But, as noted earlier, the bigger issue here is territoriality and whether or not China can really live with the multiple sovereignties currently in force along China’s borderlands today. Can China accept a definition of ‘Chineseness’ that maintains a space for local autonomy and multiple ways of being Chinese? Not one of Beijing’s actions to date suggests that the current leadership can accept such a definition. And I hope that Hong Kong does not become the next place where that narrow minded view is, again, pounded, like a flag (or a dagger), into the ground.
UPDATE 10/1/14 – A Reuters report today on reactions to the protests by mainland Chinese people in Hong Kong had this gem:
[Some mainlanders in Hong Kong] said they were dismayed that Hong Kong people were ungrateful for the benefits they enjoyed under Beijing’s rule. A woman surnamed Lin from the southern Chinese city of Shenzhen, who was travelling to Hong Kong on Wednesday to shop, said the protesters’ demands for a democratic election were “disrespectful to the mainland.”
“Even though the government has brought a lot of development to Hong Kong, they don’t acknowledge this,” Lin said.
Leaving aside the question of whether or how much Hong Kong owes its prosperity to China, this idea of development as a ‘gift’ that China brings to its peripheral territories is a particularly powerful justification, in the eyes of many mainlanders, for Chinese rule. Typically, the ‘gift of development’ is portrayed as something that China has brought to more ‘backward’ people along its ethnically mixed interior frontiers. As Emily Yeh has argued in her book Taming Tibet: Landscape Transformation and the Gift of Chinese Development, this has been particularly the case in Tibet: “Receiving a gift of development becomes an act of recognition by Tibetans of the Chinese state as their state and of PRC territory as a space within which they are bound” (p. 17). Development, in other words, is a process of territorialization, a means by which territorial claims are made.
That ‘gift of development’ is now being extended to Hong Kong, and its refusal by Hong Kong residents (at least in the eyes of Ms. Lin from Shenzhen) is a reminder of the territorial stakes of the current protests.
UPDATE 10/6/14 – More on the territorial themes underlying the Hong Kong protests: people in China’s other ‘unsettled’ territories have been paying attention to events in Hong Kong, and to China’s reaction to the protests specifically, as an indicator of how Beijing might treat democratization or other efforts to increase autonomy and self-rule within those territories. In particular, there’s great interest – and much support for the protesters – in Taiwan. Our own Ian Rowen has written an insightful comparison between Taiwan’s ‘sunflower’ revolution and Hong Kong’s ‘umbrella’ revolution. Ian notes that Taiwan’s student protest against the Taiwan government’s apparent willingness to accept and encourage China’s growing economic (and ultimately political) influence over Taiwan garnered relatively little international media attention. However, with all the attention Hong Kong has been getting, those same issues are now being brought up again, this time before a global audience:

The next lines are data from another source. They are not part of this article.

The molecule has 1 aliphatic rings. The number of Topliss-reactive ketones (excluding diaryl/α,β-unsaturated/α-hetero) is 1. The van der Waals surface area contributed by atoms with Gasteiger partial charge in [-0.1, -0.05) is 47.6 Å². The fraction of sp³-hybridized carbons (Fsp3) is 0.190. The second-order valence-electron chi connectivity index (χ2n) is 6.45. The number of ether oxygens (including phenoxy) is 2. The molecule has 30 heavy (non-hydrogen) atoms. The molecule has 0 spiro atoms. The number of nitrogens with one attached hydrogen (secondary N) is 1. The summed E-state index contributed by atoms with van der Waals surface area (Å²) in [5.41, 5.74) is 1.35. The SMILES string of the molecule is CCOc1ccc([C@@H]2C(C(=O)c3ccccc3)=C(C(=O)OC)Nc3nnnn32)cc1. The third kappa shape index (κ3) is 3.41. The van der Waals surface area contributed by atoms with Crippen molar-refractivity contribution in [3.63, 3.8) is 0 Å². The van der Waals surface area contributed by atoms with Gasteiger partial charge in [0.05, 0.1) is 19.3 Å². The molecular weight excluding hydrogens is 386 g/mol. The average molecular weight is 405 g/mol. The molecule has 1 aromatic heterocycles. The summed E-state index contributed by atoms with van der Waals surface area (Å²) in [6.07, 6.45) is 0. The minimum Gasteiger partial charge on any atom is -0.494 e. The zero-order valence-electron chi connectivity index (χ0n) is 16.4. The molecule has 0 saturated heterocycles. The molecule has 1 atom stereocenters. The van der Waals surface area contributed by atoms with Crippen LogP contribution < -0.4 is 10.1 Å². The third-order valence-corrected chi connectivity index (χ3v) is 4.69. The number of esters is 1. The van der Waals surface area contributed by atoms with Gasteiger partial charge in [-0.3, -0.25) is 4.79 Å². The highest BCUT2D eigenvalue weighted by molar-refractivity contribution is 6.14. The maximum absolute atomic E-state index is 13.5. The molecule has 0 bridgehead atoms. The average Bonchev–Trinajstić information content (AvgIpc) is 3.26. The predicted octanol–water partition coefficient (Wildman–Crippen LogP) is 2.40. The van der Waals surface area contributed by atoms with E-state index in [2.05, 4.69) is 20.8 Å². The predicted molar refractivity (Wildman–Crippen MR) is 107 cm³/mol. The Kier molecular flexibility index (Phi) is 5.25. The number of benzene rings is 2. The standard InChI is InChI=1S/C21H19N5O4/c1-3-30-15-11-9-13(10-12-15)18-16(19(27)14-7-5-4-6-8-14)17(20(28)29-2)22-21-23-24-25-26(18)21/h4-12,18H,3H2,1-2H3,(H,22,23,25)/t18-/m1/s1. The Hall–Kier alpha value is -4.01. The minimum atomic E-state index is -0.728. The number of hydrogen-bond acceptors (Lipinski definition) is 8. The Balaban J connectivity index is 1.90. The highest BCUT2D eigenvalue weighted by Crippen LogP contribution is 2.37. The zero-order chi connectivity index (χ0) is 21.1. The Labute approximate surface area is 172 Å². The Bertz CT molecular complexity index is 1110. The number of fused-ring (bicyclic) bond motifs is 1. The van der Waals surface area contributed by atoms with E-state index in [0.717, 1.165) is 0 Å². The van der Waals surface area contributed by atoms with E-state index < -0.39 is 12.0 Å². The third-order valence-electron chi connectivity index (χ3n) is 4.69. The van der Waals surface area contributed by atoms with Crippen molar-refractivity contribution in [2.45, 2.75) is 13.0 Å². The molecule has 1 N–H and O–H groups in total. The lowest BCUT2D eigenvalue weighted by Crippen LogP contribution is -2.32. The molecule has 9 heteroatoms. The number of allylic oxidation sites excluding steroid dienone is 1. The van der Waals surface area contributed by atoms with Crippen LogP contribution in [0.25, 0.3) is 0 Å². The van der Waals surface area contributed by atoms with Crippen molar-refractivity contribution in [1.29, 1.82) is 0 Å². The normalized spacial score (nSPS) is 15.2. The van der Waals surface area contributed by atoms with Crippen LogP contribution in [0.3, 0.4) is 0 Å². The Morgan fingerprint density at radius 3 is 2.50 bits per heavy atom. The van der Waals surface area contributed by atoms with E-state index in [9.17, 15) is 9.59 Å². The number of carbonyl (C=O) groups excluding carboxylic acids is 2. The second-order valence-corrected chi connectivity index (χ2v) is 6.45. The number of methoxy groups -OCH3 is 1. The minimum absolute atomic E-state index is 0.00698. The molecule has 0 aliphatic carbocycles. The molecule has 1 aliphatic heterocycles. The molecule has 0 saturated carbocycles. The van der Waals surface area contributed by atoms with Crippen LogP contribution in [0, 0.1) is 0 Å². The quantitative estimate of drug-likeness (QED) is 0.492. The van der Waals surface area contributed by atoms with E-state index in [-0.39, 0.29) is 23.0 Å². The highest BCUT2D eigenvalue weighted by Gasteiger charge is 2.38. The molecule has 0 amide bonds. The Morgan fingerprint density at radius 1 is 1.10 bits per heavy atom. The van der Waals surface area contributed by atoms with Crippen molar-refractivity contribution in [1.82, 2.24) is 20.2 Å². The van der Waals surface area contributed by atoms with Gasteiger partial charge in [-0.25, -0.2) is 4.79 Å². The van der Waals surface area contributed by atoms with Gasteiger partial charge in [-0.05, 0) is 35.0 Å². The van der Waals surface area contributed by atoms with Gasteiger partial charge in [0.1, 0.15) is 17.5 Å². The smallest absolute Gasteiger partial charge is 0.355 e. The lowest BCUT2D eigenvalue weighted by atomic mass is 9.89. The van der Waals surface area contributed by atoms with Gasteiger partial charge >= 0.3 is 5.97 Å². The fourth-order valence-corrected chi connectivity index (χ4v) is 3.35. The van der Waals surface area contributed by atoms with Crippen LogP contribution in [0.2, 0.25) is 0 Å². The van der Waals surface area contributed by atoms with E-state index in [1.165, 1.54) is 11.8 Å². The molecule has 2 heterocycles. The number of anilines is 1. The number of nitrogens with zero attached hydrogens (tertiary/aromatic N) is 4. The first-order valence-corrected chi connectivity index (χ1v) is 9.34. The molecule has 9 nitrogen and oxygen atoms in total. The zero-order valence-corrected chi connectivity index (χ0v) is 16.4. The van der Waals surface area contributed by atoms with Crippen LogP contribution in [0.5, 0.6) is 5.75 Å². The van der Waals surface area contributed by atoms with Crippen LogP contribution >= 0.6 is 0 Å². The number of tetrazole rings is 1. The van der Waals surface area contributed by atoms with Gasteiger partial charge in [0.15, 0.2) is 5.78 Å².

Fortunately, Taiwan’s tale is being written into Hong Kong’s. The Sunflowers and their sympathizers partly inspired this new generation of activists. They demonstrate in solidarity at Liberty Square in Taipei, send messages of support on social media, and fundraise for flights to join their counterparts. While half a million peaceful demonstrators in front of the Presidential Office on March 30 was still barely enough to make the world notice Taiwan, all eyes are on Hong Kong, and the two societies’ increasingly networked struggle has turned a new corner.
Meanwhile, people have been commenting on the likelihood that, from Taiwan’s perspective at least, China’s balking at democratization in Hong Kong has sent a clear message that the “one country two systems” approach that is meant to encourage and enable eventual unification between Taiwan and China doesn’t actually mean much when it comes to recognizing people’s demands for a say in their government. This skepticism of the “one country two systems” model is something that people across the political spectrum in Taiwan increasingly share, which is itself a huge blow to Beijing’s unification efforts. A recent New York Times article quotes William Stanton, a former diplomat and current director of the Center for Asia Policy at National Tsing Hua University, saying “it’s very rare that you see both the K.M.T. and the D.P.P. kind of lining up” on any issue. He goes on to say that, “The breadth of the Taiwanese support for Hong Kong democracy indicates that Beijing’s steps on the issue have probably hurt its efforts to win support in Taiwan.”